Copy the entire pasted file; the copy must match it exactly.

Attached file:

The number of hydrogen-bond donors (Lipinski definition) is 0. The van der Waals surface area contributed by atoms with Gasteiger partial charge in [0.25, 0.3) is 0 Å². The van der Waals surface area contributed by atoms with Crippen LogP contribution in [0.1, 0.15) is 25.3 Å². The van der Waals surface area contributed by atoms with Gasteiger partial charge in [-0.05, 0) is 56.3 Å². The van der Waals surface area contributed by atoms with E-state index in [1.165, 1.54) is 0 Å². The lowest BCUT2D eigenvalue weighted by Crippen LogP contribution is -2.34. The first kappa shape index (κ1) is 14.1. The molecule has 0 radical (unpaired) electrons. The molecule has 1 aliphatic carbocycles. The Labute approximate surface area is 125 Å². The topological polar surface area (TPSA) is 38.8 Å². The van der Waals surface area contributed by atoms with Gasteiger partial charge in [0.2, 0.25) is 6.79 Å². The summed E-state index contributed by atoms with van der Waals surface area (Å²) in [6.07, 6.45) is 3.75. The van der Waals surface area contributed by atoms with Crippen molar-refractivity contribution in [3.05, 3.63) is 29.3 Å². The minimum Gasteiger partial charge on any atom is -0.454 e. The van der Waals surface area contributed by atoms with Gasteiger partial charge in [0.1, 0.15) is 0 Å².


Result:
The number of hydrogen-bond donors (Lipinski definition) is 0. The van der Waals surface area contributed by atoms with Gasteiger partial charge in [0.25, 0.3) is 0 Å². The van der Waals surface area contributed by atoms with Crippen LogP contribution in [0.1, 0.15) is 25.3 Å². The van der Waals surface area contributed by atoms with Gasteiger partial charge in [-0.05, 0) is 56.3 Å². The van der Waals surface area contributed by atoms with E-state index in [1.165, 1.54) is 0 Å². The lowest BCUT2D eigenvalue weighted by Crippen LogP contribution is -2.34. The first kappa shape index (κ1) is 14.1. The molecule has 0 radical (unpaired) electrons. The molecule has 1 aliphatic carbocycles. The Labute approximate surface area is 125 Å². The topological polar surface area (TPSA) is 38.8 Å². The van der Waals surface area contributed by atoms with Gasteiger partial charge in [0.2, 0.25) is 6.79 Å². The summed E-state index contributed by atoms with van der Waals surface area (Å²) in [6.07, 6.45) is 3.75. The van der Waals surface area contributed by atoms with Crippen molar-refractivity contribution in [3.05, 3.63) is 29.3 Å². The minimum Gasteiger partial charge on any atom is -0.454 e. The van der Waals surface area contributed by atoms with Gasteiger partial charge in [0.1, 0.15) is 0 Å².